UK Sepsis Trust stats show more needs to be done for children with sepsis symptoms
• New statistics from the UK Sepsis Trust’s YouGov poll suggest campaigns must be more far reaching following last year’s public health initiative on sepsis in babies and children
• In the same week, BBC One’s Panorama “Why Mum Died: Britain’s Sepsis Crisis” explored sepsis care in the UK
• The episode aired during Sepsis Awareness Month and ahead of World Sepsis Day 2017 in September.
• According to the UK Sepsis Trust (UKST), sepsis affects 250,000 people every year in the UK and claims 44,000 lives; 14,000 of which could be saved with faster diagnosis and treatment
• Awareness in general is improving, with a 10 per cent rise since 2016 in the understanding that sepsis is an emergency
• But while 73 per cent of people have heard of sepsis, only 71 per cent with young children in the household are familiar with the condition, showing that the campaign to educate parents needed to be further reaching
• Worryingly, nearly a quarter (23 per cent) of all respondents still have no idea what sepsis is.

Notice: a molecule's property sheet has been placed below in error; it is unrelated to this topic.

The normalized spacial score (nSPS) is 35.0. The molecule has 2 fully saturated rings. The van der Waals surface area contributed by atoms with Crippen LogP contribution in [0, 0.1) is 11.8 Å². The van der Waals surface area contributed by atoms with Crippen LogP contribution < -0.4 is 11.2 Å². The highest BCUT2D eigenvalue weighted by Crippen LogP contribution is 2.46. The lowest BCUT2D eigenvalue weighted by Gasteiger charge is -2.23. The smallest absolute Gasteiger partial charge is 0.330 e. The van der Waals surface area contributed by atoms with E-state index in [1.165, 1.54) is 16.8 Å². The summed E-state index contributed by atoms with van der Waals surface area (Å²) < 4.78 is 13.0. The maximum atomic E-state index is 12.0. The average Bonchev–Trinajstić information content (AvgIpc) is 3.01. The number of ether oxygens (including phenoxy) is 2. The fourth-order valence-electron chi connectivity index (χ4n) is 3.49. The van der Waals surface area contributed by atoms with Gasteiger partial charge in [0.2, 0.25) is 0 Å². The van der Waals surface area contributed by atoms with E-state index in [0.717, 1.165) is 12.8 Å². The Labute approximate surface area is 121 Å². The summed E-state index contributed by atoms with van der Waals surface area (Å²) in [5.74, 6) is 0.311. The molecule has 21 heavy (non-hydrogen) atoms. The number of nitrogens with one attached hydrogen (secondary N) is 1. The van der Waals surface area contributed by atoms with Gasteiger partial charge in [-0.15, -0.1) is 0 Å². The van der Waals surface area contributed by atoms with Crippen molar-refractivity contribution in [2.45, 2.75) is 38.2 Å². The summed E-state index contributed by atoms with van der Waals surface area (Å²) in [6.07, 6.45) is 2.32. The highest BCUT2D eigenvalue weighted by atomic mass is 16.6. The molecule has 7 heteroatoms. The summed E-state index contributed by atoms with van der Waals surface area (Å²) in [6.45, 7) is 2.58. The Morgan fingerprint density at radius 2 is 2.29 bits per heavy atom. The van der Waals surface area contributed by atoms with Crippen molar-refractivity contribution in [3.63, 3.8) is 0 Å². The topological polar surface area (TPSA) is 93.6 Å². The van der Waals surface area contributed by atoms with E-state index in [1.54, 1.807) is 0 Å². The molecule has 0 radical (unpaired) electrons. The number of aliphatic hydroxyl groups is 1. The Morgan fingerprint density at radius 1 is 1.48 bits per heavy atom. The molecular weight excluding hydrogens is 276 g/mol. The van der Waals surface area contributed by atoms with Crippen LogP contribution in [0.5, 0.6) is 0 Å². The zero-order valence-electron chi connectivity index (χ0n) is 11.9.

Dr Ron Daniels BEM, Chief Executive of the UK Sepsis Trust, comments: “Last year’s public health awareness campaign on sepsis in babies and children was a welcome step in the right direction, but figures from a UKST-commissioned YouGov poll show that there is a great deal more to be done.
“If we are to save the thousands of lives that are within our reach, the government must invest in a broader campaign and give healthcare professionals the right tools to provide consistent sepsis care in trusts across the country. It is these measures that will make a difference for the 250,000 people who are harmed by sepsis every year in the UK.”